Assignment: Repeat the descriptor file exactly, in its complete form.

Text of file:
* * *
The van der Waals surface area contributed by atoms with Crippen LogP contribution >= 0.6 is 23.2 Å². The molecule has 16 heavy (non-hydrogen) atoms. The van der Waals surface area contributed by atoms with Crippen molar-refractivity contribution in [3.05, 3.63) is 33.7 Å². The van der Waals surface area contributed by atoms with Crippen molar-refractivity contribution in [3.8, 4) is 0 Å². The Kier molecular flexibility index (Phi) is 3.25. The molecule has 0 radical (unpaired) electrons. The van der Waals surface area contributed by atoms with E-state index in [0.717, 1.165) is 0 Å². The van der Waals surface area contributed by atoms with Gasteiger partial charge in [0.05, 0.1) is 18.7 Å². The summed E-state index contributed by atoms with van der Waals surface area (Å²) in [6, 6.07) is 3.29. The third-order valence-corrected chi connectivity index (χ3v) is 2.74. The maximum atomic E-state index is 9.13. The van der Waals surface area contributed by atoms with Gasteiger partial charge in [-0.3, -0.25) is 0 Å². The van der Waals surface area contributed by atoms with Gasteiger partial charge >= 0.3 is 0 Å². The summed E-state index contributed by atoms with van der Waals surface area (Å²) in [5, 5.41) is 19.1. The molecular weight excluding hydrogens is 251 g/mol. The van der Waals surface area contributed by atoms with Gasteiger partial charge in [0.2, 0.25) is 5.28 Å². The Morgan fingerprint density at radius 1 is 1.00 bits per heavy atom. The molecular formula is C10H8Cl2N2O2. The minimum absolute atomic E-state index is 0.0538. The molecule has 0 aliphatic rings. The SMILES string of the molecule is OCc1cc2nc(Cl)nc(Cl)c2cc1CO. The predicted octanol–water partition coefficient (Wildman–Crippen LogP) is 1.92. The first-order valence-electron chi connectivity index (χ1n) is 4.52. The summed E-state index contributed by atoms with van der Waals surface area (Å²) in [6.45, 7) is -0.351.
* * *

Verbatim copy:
The van der Waals surface area contributed by atoms with Crippen LogP contribution >= 0.6 is 23.2 Å². The molecule has 16 heavy (non-hydrogen) atoms. The van der Waals surface area contributed by atoms with Crippen molar-refractivity contribution in [3.05, 3.63) is 33.7 Å². The van der Waals surface area contributed by atoms with Crippen molar-refractivity contribution in [3.8, 4) is 0 Å². The Kier molecular flexibility index (Phi) is 3.25. The molecule has 0 radical (unpaired) electrons. The van der Waals surface area contributed by atoms with E-state index in [0.717, 1.165) is 0 Å². The van der Waals surface area contributed by atoms with Gasteiger partial charge in [0.05, 0.1) is 18.7 Å². The summed E-state index contributed by atoms with van der Waals surface area (Å²) in [6, 6.07) is 3.29. The third-order valence-corrected chi connectivity index (χ3v) is 2.74. The maximum atomic E-state index is 9.13. The van der Waals surface area contributed by atoms with Gasteiger partial charge in [-0.3, -0.25) is 0 Å². The van der Waals surface area contributed by atoms with Gasteiger partial charge >= 0.3 is 0 Å². The summed E-state index contributed by atoms with van der Waals surface area (Å²) in [5, 5.41) is 19.1. The molecular weight excluding hydrogens is 251 g/mol. The van der Waals surface area contributed by atoms with Gasteiger partial charge in [0.2, 0.25) is 5.28 Å². The Morgan fingerprint density at radius 1 is 1.00 bits per heavy atom. The molecular formula is C10H8Cl2N2O2. The minimum absolute atomic E-state index is 0.0538. The molecule has 0 aliphatic rings. The SMILES string of the molecule is OCc1cc2nc(Cl)nc(Cl)c2cc1CO. The predicted octanol–water partition coefficient (Wildman–Crippen LogP) is 1.92. The first-order valence-electron chi connectivity index (χ1n) is 4.52. The summed E-state index contributed by atoms with van der Waals surface area (Å²) in [6.45, 7) is -0.351.